There are a number of ways to implement the Software Factory Principle (Remember the principle says that any method to enable mass-production of software (especially standardized non-functional requirements) at a lower cost and in a shorter time constitutes a software factory of sorts.
Here are a few of the more common approaches:
1. Service orientation
Common Services (standard non-functional requirements) are implemented as SOA services. These need to be understood and published so that developers are aware of which common services they can use and exactly how to use them. SOA provides standard ways of doing this. The effect is that code should only be written for explicit functional requirements as the critical-mass of standardized non-functional requirements can be built up as needed.
- Very loosely coupled
- Changes to a common module are immediately available to consumers
- Source-code for common services need not be seen by external developers, only the contracts for using these services needs to be known.
- Allows parallel development efforts, provided development of common services is well managed.
- Governance of deployed common services is complex to manage
2. Smart Clients
The non-functional requirements are coded into a smart-client that exposes a library of functions to the functional modules which simply snap-in to the smart client framework.
- Code for the non-functional requirements need never be seen by external developers, only the calls need to be known.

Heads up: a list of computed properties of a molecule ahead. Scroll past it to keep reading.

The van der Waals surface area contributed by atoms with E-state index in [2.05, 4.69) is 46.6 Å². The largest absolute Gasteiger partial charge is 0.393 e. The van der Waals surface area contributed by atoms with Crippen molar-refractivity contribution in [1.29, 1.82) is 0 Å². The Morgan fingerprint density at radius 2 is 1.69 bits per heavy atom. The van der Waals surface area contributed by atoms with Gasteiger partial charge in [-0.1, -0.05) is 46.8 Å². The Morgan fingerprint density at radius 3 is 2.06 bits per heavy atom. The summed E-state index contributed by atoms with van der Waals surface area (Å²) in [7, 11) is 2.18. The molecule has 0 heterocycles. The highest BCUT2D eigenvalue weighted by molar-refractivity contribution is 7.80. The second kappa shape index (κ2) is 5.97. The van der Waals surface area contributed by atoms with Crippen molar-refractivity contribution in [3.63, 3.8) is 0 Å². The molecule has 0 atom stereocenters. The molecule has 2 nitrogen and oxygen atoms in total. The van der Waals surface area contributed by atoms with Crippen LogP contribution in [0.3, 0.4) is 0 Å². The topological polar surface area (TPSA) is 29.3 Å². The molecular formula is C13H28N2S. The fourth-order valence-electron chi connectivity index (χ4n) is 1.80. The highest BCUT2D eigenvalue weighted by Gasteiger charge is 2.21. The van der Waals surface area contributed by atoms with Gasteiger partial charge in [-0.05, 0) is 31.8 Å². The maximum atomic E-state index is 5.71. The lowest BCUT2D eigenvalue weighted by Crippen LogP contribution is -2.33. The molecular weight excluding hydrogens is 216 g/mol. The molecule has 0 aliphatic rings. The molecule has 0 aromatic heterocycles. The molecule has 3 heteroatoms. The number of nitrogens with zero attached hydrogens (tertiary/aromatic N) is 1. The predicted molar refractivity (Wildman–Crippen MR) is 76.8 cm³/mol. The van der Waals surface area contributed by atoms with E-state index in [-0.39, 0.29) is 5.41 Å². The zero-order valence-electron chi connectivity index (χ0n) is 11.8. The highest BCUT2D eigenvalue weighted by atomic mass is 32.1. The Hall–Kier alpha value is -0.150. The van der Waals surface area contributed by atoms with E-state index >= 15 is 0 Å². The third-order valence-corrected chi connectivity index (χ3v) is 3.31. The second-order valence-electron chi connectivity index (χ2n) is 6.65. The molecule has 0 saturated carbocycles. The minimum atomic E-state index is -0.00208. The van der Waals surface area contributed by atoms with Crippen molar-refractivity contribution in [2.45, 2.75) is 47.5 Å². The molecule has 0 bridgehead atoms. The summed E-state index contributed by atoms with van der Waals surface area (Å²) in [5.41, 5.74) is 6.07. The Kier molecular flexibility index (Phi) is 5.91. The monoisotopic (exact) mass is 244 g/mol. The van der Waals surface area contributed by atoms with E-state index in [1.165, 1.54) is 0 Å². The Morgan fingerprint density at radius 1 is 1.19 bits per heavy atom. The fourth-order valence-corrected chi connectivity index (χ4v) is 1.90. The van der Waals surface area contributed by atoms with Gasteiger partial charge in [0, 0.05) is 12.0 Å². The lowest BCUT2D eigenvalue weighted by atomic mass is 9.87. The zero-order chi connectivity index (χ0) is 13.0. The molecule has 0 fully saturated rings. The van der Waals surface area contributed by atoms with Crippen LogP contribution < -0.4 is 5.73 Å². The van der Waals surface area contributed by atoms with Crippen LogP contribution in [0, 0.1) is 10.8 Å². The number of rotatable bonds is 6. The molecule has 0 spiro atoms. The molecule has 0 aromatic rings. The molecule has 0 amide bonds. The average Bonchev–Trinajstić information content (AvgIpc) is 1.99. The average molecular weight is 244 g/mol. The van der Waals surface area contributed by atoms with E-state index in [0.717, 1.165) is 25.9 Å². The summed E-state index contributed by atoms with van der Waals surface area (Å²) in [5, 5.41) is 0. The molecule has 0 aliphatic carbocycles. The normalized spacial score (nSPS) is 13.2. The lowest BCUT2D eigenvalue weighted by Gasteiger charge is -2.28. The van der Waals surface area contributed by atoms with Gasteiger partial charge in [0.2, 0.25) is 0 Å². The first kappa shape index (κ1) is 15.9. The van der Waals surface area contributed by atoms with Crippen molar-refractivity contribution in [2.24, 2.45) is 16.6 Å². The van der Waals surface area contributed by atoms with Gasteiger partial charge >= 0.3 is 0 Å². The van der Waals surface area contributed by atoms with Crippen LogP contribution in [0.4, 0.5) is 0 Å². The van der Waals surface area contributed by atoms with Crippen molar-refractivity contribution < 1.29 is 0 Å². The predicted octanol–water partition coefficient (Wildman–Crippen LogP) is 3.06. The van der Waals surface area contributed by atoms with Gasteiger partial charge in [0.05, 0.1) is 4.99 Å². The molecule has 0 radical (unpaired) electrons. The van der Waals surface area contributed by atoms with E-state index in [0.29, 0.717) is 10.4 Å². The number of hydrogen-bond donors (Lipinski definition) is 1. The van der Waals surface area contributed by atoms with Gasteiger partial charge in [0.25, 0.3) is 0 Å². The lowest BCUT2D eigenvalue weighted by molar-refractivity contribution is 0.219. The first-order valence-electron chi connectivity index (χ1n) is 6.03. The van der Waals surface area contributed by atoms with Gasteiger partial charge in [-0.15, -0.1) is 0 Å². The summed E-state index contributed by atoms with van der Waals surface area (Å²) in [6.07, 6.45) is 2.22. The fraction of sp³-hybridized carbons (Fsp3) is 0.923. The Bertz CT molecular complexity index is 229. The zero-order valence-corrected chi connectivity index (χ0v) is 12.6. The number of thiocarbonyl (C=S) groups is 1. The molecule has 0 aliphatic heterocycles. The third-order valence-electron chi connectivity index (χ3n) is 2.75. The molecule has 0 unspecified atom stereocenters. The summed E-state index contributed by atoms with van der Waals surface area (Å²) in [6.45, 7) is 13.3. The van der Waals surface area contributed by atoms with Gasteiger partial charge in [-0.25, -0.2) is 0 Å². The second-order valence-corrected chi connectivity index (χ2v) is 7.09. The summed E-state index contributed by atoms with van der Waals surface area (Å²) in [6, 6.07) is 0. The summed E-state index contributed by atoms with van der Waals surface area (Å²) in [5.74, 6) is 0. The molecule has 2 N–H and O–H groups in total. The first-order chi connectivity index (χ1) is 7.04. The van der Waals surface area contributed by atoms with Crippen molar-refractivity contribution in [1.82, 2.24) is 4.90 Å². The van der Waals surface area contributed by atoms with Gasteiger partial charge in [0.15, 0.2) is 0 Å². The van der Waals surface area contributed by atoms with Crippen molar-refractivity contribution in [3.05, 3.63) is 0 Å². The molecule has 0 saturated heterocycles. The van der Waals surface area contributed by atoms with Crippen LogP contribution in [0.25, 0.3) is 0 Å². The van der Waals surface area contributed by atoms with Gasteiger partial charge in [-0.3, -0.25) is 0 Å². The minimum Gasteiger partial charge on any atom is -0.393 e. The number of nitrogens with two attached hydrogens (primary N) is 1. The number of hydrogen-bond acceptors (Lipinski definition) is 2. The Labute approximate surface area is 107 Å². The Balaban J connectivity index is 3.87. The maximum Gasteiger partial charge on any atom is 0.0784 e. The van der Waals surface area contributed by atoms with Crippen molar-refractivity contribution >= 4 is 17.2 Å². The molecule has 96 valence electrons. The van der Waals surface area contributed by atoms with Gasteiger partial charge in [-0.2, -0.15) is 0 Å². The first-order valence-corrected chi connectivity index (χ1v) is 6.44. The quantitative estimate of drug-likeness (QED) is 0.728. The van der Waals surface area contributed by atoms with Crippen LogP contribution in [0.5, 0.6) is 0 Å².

- Code executes in a distributed environment with greater flexibility to provide performance requirements.
- Allows for extremely parallel development efforts, while maintaining a common framework.
- Will scale very well.
- Need to deploy the smart-client to all users when changes are made to common modules.
- Fairly tightly coupled, although functional requirements could be deployed as SOA services.
3. Common Code Libraries only
This method simply relies on the developer to re-use code from a common code library.
- Ensures common approach to standard problems
- Relies on the discipline of the developer to use the standard modules and not code their own version
- A Change to a standard module would require that all applications using that module would need to be recompiled and tested.
- Very tightly coupled.
4. Monolithic Applications
SAP for example is a single Uber-application that has many modules and performs many tasks. All of the non-functional requirements are standardised and cannot be changed. If one were to be changed, it would automatically be changed for all the other functional modules. All of the non-functional requirements are already coded into the SAP application and adding functionality involves coding the functional requirements only.
- Similar to the Smart Client approach
- Businesses can seldom function on a single piece of software
- This software will become extremely complex
- Very tightly coupled
There are numerous ways of deploying the Software-Factory Concept to speed up delivery of functional requirements, each with its own strengths and weaknesses.
I recommend either of the first two approaches (Service-orientation or smart-client) or a combination of the two. These provide most of the benefits of a software factory and less of the drawbacks.
Note that they have a management overhead. If they are not managed properly you will gain little benefit or in extreme cases if very poorly managed you may end-up worse-off than you were when you had discrete unmanaged code for each application.